St John the Baptist church, a Victorian gem in the centre of town, closed its doors in June after running out of money for repairs.

"We have a prize-winning brass band, but it has nowhere to practise; we have a fantastic cricket club, but the pavilion is an absolute disgrace," says Mr Kershaw.

"There's plenty of money here, but it's a question of squeezing it out of people."

'We are deprived'

Worse, high property prices are starting to have the same sort of effect as in the more famously well-off South-East.

Manchester United
A typical day in Cheshire's wealth belt
Few people who work in Wilmslow can afford to live there: only one member of the town's fire brigade lives locally, for example, and many people commute from the other side of Manchester.

"Local people here are being squeezed and squeezed and squeezed," says Mr Kershaw in Bollington.

"If you're faced with minimum house prices of 190,000, you need two damn good incomes to service a mortgage.

"It doesn't leave you a lot of disposable income. It sounds odd to say it, but we are a deprived area."

The council understands the crippling shortage of affordable housing, says planning chief Peter Yates, but is hampered by regulations.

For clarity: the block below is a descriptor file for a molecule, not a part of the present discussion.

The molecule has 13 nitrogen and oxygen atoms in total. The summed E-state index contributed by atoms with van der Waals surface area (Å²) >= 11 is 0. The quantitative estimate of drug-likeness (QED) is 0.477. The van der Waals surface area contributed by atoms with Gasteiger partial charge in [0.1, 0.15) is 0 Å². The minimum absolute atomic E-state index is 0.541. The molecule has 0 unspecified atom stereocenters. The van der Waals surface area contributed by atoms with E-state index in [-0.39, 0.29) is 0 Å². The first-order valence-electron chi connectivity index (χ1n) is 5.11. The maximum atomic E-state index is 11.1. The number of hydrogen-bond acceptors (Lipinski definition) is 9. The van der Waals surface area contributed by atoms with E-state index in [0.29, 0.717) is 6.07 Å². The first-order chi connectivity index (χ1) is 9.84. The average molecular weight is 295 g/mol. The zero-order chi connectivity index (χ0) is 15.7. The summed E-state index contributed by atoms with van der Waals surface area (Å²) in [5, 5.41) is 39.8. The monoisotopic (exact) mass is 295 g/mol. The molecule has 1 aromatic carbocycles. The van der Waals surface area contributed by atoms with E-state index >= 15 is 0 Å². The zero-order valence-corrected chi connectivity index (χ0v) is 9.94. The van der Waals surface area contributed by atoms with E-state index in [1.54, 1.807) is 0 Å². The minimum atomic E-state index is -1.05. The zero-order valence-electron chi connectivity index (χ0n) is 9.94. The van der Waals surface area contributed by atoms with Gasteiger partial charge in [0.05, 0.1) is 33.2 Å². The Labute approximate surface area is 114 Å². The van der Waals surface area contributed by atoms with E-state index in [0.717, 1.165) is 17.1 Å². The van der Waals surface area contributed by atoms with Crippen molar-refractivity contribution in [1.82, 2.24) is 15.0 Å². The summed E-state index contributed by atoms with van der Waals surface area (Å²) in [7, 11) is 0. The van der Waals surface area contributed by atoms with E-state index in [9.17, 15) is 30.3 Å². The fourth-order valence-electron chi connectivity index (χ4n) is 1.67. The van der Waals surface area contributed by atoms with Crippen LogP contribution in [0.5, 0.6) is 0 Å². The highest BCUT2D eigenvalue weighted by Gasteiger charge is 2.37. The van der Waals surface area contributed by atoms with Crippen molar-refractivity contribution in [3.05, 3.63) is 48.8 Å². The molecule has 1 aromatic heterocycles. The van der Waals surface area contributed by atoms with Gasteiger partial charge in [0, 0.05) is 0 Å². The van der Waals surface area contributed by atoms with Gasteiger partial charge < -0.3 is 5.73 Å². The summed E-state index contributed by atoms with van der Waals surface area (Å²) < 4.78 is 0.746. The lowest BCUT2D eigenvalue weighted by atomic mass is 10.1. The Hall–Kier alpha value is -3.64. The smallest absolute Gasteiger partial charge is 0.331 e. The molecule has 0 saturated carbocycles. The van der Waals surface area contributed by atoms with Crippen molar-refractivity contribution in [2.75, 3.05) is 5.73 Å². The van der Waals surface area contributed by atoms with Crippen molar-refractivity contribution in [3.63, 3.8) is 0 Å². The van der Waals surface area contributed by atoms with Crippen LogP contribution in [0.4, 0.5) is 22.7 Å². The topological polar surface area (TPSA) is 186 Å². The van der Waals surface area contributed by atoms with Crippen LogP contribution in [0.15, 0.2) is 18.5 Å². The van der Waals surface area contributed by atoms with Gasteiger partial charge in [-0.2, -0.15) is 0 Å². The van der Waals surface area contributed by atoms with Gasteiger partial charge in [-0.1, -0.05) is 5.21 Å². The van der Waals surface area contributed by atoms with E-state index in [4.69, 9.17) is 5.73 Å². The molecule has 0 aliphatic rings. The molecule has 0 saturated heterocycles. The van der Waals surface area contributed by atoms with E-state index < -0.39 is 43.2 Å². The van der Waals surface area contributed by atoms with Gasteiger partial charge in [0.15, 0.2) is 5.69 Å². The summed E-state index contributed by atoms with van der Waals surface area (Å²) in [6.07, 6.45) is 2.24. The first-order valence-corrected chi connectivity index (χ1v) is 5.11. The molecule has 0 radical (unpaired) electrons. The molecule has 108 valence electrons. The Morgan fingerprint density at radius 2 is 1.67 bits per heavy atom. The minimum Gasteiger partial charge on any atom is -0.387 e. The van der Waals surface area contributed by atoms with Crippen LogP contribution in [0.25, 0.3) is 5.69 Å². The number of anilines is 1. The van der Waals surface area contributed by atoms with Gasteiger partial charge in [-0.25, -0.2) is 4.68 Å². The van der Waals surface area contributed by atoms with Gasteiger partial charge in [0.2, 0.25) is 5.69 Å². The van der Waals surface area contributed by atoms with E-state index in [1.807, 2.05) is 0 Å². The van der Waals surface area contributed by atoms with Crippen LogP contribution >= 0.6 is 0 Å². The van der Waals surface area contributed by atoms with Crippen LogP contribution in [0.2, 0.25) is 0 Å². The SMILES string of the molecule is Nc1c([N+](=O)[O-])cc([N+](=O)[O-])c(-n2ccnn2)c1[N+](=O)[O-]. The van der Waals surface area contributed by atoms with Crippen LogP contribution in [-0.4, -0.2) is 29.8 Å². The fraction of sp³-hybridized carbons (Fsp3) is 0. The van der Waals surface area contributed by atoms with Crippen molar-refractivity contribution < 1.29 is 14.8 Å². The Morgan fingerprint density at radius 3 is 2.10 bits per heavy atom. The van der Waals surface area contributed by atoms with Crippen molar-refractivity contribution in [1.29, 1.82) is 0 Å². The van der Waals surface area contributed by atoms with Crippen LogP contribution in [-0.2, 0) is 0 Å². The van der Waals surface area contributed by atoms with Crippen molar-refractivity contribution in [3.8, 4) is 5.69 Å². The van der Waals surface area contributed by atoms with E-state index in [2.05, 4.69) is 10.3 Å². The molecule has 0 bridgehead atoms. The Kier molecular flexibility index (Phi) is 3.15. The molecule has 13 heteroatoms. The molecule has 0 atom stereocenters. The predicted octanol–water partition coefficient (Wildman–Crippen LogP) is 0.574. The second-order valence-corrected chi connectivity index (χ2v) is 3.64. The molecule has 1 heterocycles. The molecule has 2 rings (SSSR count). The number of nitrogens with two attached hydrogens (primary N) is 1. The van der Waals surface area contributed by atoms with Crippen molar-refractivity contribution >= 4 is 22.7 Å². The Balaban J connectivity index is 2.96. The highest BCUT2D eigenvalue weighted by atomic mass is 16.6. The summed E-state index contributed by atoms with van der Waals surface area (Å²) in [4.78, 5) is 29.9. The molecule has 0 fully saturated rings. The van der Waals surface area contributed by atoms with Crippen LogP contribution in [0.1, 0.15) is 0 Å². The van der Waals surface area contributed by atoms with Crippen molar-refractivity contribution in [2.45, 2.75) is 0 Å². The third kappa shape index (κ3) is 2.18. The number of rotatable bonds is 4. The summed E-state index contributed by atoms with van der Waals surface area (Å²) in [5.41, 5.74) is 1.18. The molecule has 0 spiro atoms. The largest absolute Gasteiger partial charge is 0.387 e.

Unlike the South-East, where some greenfield sites have recently been earmarked for huge swathes of housing, there is still a blanket ban on most kinds of new development in the north.

Don't worry, be happy

There are, it seems, currents of resentment beneath Cheshire's placid surface.

Long-time residents dislike the brashness of the new money, and the noise, traffic and builders' dust it brings with it; newcomers, for their part, see many locals as unthinkingly conservative, determined to cling to an outmoded vision of rural seclusion.

Nearly everyone is worried that Cheshire might start to suffer the sort of "affluenza" they perceive in London and the South-East - gridlocked roads, collapsing public services, unsustainable levels of immigration and so on.

But to be realistic, such fears are still remote.

Cheshire's residents may be experts at saloon-bar whingeing, but deep down, they are a contented lot.

In a recent survey for Cheshire County Council, 92% of people said they liked living in the area, rising to 98% in Macclesfield borough - a figure scarcely imaginable in the Home Counties.

There may be moans, but it seems that Happy Valley is still smiling.


SEE ALSO:
North-south divide 'getting worse'
06 Jul 03  |  England
Tackling the great divide
04 Jul 03  |  England